Digital Excess – 20% of Young Poles Spend More than 6 Hours a Day on Their Smartphones


The digital hygiene of Poles needs improvement. This especially applies to young adults aged 18 to 24 – with as much as 1/5 of them using the phone for more than 6 hours a day. They often aren’t even aware of this, as 78% of Poles do not keep track of how much time they spend in front of a smartphone screen. We frequently grab our phones lured by the sound of a notification and start messaging or scrolling through social media. Almost half of us do this in every spare moment, and 1/4 do so during work hours or at school – according to a study by Huawei CBG Polska. We also neglect digital hygiene early in the morning and before going to sleep. Such habits may directly lead to overstimulation, with an information overloaded world we constantly absorb. This contributes to information stress, which decreases our functionality and worsens health.

The mobile revolution of the last two decades means we can access countless sources worldwide at the pocket’s reach. What follows is an equally endless number of notifications sent by various apps, news platforms, or social media, on top of traditional media and advertisements we’re already surrounded by. It turns out that only 15% of Poles use their smartphones for less than an hour a day, mainly people over 50, and 46% of us spend between 1 and 3 hours on our phones. From 3 to 6 hours is spent by 22% of respondents, and as many as 8% spend more than 6 hours. Younger users aged 18-24 are the most attached to their smartphones, with 43% of them using them from 3 to 6 hours a day, and 20% beyond that threshold. We very often reach for our phones due to popping up notifications. After those for phone calls and SMSes (over 60% of respondents), they are dominated by those from messengers (59%) and social media (50%). Notifications from news portals (32%) and work email (13%) follow.

When we reach for our mobiles, we usually use messaging apps. Poles simply love them, which is confirmed by numbers – 4 out of 5 of us use the most popular Messenger (82%), Whatsapp is used by over half (56%), and a third of adults in Poland use Skype. As many as 47% of respondents use messengers in every spare moment. And again, this applies most to the youngest surveyed group – 68%. Every fourth of us continuously checks messengers at work – whether it’s during a break or while doing business tasks. Nearly half of us communicate with friends after returning home (45%), and 15% on the way to work. Although using smartphones before sleep and immediately after waking up is not recommended, 25% and 18% do so, respectively. It is also common to use phones when out with others, admitted by 28% of respondents.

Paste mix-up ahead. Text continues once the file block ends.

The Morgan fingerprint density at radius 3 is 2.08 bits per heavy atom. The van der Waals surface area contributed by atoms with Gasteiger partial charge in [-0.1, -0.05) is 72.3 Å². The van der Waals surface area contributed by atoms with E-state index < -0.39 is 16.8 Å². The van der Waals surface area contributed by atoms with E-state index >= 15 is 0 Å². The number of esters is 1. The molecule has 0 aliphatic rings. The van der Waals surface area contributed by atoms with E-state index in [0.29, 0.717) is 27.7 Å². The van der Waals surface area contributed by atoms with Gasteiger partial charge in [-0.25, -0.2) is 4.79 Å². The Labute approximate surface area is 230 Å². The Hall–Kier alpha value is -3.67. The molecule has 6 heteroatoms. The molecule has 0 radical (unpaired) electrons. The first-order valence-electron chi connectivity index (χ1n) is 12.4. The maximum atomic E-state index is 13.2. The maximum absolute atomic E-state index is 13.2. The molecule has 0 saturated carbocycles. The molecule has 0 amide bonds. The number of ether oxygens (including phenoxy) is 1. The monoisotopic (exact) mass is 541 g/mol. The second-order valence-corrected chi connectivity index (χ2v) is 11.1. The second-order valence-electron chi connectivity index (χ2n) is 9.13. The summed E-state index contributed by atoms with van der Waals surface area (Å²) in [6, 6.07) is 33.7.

We also frequently use social media. We prefer using them after returning home (64%). In our homes, we particularly focus on watching YouTube videos (61% of those using at home), and browsing Facebook (53%) and Instagram (33%). The next most popular response was scrolling through social media at any free time (49%) and before sleeping (46%). The next most popular answers are during breaks at work or school (a total of 40% of us, of which 50% use Facebook, 32% YouTube, 30% Instagram) – and, interestingly, during work or school (23%). In this group, while performing tasks, almost half of people (47%) browse Facebook, 33% Instagram, and 29% YouTube.

On managing the constant inflow of informational stimuli, 46% of us have permanently turned off unwanted notifications, and 34% temporarily enable do not disturb mode when needing peace, reducing them to zero. 1 in 4 users (26%) do not attempt to reduce the broad stream of various signals from notifications. Mobile device manufacturers offer users features aimed at their wellbeing in using the network and device, such as HUAWEI Digital Hygiene. An overwhelming majority of Polish smartphone owners – as many as 78% – do not use them. But this could be a useful solution in the fight against overstimulation, fatigue, and poorer well-being caused by excessive contact with informational stimuli.

“Information stress leads to sleep disorders, low mood, or concentration problems, and 61% of us experience this. Unfortunately, as many as 3/4 of Poles do not control how much time they spend in front of a smartphone screen, and 1/4 do not reduce the influx of notifications only to the necessary minimum. So we want to raise users’ awareness of possible hazards from not maintaining digital hygiene and show them how to take care of it more effectively” – says Dorota Rakowska, Marketing Director at Huawei CBG Polska.

[1] The study was conducted in July 2023 commissioned by HUAWEI CBG Polska by SW Research using the CAWI method on a representative group of 1073 people.